This is a reference for Leila Usmani

We Have More in Common

The training activity took place
in Bala, Wales, UK
organised by UNA Exchange
6-13 December 2019
Reference person

Sheila Smith

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Aims & objectives

The idea for this project came from experience held by the project coordinator of 12 years of working with on international projects, together with that of UNA Exchange, a 45-year-old international youth work organisation. We have found over time that in the majority of international mobilities, aspects of intercultural evenings have been included to allow people to share culture & learn about that of others. However, this has fallen into a trap of focusing on national culture, & experiences of partners have shown that on some occasions this can perpetuate issues surrounding national cultures & identities, stereotyping & dividing us more than bringing us together. As mentioned by The UN Committee on Economic, Social & Cultural Rights culture is defined as 'encompassing, inter alia, ways of life, language, oral & written literature, music & song, non-verbal communication, religion or belief systems, rites & ceremonies, sport & games, methods of production or technology, natural & man-made environments, food, clothing & shelter & the arts, customs & traditions through which individuals, groups of individuals & communities express their humanity & the meaning they give to their existence, & build their world view representing their encounter with the external forces affecting their lives.' This project & the inherent training course therefore looked to break down the idea of culture & identity by exploring it through a multifaceted approach, ending by bringing together the knowledge & underst&ing developed to realise that we have more in common than we think, & actually by celebrating diversity this can bring us together more than by focusing just on national culture as presented in tourism guides, but the varieties of culture that present themselves even within sovereign borders. We though it was important that youth workers develop this understanding, especially in line with the United Nations Population Fund describing young people as shapers of the culture of the future, stating Young people’s responses to the changing world, and their unique ways of explaining and communicating their experience, can help transform their cultures and ready their societies to meet new challenges. … Young people do not share their elders’ experiences and memories… Their dynamism can change some of the archaic and harmful aspects of their cultures that older generations take to be immutable. Through adolescence, young people develop their identity and become autonomous individuals. They develop their own ways of perceiving, appreciating, classifying and distinguishing issues, and the codes, symbols and language in which to express them. To be able to support young people in this, youth workers need to move away from culture as defined by nation, and that is what this project aimed to instill in participants for their youth work moving forward.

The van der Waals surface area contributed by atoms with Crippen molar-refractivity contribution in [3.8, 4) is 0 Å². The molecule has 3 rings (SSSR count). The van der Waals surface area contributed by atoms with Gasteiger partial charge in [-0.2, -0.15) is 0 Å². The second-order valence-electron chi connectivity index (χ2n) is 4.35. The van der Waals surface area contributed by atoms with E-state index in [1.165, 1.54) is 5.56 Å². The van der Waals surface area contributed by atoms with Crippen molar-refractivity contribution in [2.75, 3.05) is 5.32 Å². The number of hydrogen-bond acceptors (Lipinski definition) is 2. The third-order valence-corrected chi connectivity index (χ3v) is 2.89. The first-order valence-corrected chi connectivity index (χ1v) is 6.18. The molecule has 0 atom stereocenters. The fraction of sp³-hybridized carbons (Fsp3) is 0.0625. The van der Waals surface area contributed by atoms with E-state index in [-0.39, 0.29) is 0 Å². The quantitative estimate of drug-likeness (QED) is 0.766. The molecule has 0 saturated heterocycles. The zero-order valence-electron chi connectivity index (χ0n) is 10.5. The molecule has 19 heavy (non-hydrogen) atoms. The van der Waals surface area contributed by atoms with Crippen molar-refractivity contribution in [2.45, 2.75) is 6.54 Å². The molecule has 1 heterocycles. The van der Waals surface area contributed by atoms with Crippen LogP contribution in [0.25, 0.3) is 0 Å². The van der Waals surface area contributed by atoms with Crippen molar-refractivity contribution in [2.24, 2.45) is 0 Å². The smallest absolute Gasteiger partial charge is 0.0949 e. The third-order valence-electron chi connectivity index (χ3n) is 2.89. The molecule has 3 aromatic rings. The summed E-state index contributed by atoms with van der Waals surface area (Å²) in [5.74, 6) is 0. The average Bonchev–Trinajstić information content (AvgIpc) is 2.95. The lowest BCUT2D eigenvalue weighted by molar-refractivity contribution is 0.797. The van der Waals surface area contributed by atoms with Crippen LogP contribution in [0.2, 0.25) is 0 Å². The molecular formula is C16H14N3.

In addition, the objectives linked directly to the overarching & 2019 objectives of the Erasmus+ programme, as well as the action specific aims, (evidenced in more detail in the continuation of this project application). By empowering participants with the improvement of skills, knowledge, resources & support to promote cultural diversity & all of its facets, we hoped to increase their employability, as this underst&ing & ability to input it into project creation & management across a variety of fields utilises a number of transferable soft skills, such as critical thinking, initiative, communication, working with people from different backgrounds, teamwork, & initiative, as well as the fact that across Europe charities & NGOs are making a lot more effort to engage people from diverse backgrounds, employing experienced young people to undertake these projects. As well as the personal & professional benefit to the participants & the young people they go on to support, the training course has hopefully promoted solidarity between nations by giving them the chance to engage in intercultural & interreligious dialogue & identify common values & issues, in turn increasing capacity of the participating organisations to operate & an EU/international level, allowing for reinforced cooperation with partners from other countries, ultimately creating more cohesive & inclusive societies. The activity has hopefully created a greater awareness within the community of cultural differences but importantly similarities, with participants strengthening their bond with the community, as well as learn about how to engage with cross sectorial cooperation, locally, nationally & on a European level, enhancing the cooperation between youth workers & other influential organisations. The course spent time to allow for the exchange of concepts around culture & identity before the third EU Youth Work Convention, promoting diversity & allowing space to practice instruments, creating mutual st&ards for implementation that can be carried forward in a sustainable way.